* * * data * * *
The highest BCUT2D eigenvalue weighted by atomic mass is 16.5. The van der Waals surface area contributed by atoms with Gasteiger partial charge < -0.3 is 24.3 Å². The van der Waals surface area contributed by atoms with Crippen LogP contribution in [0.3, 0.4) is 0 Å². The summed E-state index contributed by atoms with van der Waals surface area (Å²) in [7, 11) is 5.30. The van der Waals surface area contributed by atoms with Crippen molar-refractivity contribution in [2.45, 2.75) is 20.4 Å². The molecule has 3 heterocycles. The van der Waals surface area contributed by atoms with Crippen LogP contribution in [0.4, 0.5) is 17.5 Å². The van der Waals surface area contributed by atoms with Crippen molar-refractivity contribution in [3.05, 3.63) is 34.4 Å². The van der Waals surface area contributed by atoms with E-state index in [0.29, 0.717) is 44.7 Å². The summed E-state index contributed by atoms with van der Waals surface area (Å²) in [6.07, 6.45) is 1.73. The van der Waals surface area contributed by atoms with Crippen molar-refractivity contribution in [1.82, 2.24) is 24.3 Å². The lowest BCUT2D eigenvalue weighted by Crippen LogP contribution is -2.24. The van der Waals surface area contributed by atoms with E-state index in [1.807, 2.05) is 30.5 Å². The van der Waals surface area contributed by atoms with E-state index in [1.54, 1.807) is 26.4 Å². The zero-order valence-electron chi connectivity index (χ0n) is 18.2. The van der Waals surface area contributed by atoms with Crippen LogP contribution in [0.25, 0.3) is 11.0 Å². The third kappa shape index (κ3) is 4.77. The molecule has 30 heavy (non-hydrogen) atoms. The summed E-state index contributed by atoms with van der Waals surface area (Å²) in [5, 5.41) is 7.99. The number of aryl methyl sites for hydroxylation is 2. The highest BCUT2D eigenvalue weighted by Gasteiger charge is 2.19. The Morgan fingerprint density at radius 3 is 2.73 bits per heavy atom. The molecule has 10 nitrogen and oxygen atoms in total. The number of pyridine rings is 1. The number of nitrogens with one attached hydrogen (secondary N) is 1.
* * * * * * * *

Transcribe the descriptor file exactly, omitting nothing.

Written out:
The highest BCUT2D eigenvalue weighted by atomic mass is 16.5. The van der Waals surface area contributed by atoms with Gasteiger partial charge < -0.3 is 24.3 Å². The van der Waals surface area contributed by atoms with Crippen LogP contribution in [0.3, 0.4) is 0 Å². The summed E-state index contributed by atoms with van der Waals surface area (Å²) in [7, 11) is 5.30. The van der Waals surface area contributed by atoms with Crippen molar-refractivity contribution in [2.45, 2.75) is 20.4 Å². The molecule has 3 heterocycles. The van der Waals surface area contributed by atoms with Crippen LogP contribution in [0.4, 0.5) is 17.5 Å². The van der Waals surface area contributed by atoms with Crippen molar-refractivity contribution in [3.05, 3.63) is 34.4 Å². The van der Waals surface area contributed by atoms with E-state index in [0.29, 0.717) is 44.7 Å². The summed E-state index contributed by atoms with van der Waals surface area (Å²) in [6.07, 6.45) is 1.73. The van der Waals surface area contributed by atoms with Crippen molar-refractivity contribution in [1.82, 2.24) is 24.3 Å². The lowest BCUT2D eigenvalue weighted by Crippen LogP contribution is -2.24. The van der Waals surface area contributed by atoms with E-state index in [1.807, 2.05) is 30.5 Å². The van der Waals surface area contributed by atoms with E-state index in [1.54, 1.807) is 26.4 Å². The zero-order valence-electron chi connectivity index (χ0n) is 18.2. The van der Waals surface area contributed by atoms with Crippen LogP contribution in [0.25, 0.3) is 11.0 Å². The third kappa shape index (κ3) is 4.77. The molecule has 30 heavy (non-hydrogen) atoms. The summed E-state index contributed by atoms with van der Waals surface area (Å²) in [5, 5.41) is 7.99. The number of aryl methyl sites for hydroxylation is 2. The highest BCUT2D eigenvalue weighted by Gasteiger charge is 2.19. The Morgan fingerprint density at radius 3 is 2.73 bits per heavy atom. The molecule has 10 nitrogen and oxygen atoms in total. The number of pyridine rings is 1. The number of nitrogens with one attached hydrogen (secondary N) is 1.